How Child Support is Paid in New Jersey

In New Jersey there are three different ways one can collect on a child support award that is granted per the terms of your divorce. And while as a New Jersey divorce mediator I am all in favor of keeping it friendly, sometimes the easy route isn't always the best route. Before we begin, allow me to remind you of a few important facts about child support in New Jersey. First is that child support is a non-tax issue. That means it is simply a transfer of funds from one party to another to cover their share of the parenting expenses for the parties' children. It is not deemed as income to one party or a tax deduction to the other - it is a completely tax-neutral transaction. The second important note on child support is that it is the obligation of BOTH parties to pay child support. While it may appear as if one party is actually paying, that simply represents the difference in the two parties' shares.

Option 1 - The Direct Pay Method

The easiest way to pay child support is to set up a schedule of payments on a weekly, bi-weekly or monthly basis and simply write a personal check from one party to the other. As I am fan of using technology to make things easier on everyone, you may also wish to consider setting up a regularly occurring debit from one parties' account to the other. This way the payments are made directly and there's no need for one party to go to the mailbox and the other to go to the bank. The pro of this method is that it's easy and the con is that you're trusting the other party to pay. And while I'd like to believe parents will always do the right thing and pay their child support on time, it's not always (sadly) the case.

Option 2 - Wage Garnishment

In this case if necessary you can appeal to the courts for a wage garnishment as child support is a contractual obligation and enforceable with garnishment. If you choose to pursue this route, you will need to first obtain an order form the courts allowing the garnishment and then work with the ex-spouses' employer to have the garnishment put into effect. The pro of this route is that the payment will be made in a timely fashion and is enforced by a court order. The cons are that it may be costly to go to court to obtain such an order and it would most certainly be embarrassing for the parent who chose not to pay to have their employer know their business. Then again, that may just be the impetus one needs to write that check and avoid the whole ugly mess of garnishment in the first place!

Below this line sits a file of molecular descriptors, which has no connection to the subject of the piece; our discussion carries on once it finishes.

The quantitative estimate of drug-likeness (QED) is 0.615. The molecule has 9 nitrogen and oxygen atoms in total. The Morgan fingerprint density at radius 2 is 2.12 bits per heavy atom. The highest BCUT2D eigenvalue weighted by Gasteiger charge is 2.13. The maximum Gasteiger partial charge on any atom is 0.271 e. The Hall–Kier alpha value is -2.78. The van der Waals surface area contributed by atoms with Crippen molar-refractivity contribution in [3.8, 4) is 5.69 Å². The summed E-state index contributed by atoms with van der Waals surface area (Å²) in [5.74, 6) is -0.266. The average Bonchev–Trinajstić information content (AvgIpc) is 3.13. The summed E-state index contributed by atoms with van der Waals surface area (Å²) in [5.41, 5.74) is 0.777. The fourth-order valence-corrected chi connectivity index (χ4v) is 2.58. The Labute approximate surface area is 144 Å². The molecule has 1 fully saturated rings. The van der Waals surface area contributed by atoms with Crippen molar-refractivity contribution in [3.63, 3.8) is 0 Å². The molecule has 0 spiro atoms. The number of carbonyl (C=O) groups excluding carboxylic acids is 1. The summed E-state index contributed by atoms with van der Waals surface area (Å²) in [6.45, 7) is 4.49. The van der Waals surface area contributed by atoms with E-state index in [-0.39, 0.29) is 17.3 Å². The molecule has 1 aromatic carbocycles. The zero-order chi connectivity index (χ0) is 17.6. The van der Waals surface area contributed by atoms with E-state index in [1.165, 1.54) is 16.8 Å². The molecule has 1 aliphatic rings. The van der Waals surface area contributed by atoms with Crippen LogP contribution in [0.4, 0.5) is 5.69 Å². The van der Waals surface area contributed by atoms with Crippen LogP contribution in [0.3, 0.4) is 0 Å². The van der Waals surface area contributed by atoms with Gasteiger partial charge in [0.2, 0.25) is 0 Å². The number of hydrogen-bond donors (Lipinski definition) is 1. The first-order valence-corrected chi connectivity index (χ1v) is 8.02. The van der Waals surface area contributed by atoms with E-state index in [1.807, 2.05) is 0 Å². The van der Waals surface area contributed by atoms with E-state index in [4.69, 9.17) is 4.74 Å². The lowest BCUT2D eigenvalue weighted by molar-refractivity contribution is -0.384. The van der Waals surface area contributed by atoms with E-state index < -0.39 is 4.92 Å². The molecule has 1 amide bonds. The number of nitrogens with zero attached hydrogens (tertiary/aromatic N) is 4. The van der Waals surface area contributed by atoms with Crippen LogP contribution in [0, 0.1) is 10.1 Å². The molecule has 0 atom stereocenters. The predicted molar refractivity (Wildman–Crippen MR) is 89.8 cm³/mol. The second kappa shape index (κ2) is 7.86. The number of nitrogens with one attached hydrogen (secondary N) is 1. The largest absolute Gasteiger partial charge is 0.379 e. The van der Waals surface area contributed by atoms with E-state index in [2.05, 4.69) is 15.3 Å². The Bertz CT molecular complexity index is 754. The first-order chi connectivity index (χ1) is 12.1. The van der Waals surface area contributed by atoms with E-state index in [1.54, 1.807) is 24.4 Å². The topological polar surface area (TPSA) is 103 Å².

Option 3 - State Agency

Here in New Jersey we have the New Jersey Child Support Payment Center which can help parents facilitate the payment of child support. The pros of using such a service is that there's no cost to either party and the state can get involved in the enforcement should it be necessary. The cons are that again, it may prove embarrassing to one party and may create an extra layer of administrative burden but if you can't go with option 1, then you're really only left with garnishment or using the payment center.

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In order for permanent alimony to be awarded in New Jersey, the marriage must have lasted at least 10 years and one spouse must have become economically dependent on the other. This type of alimony allows the obligee to maintain the lifestyle to which he or she has become accustomed for the duration of the obligor's lifetime (unless the obligee remarries).

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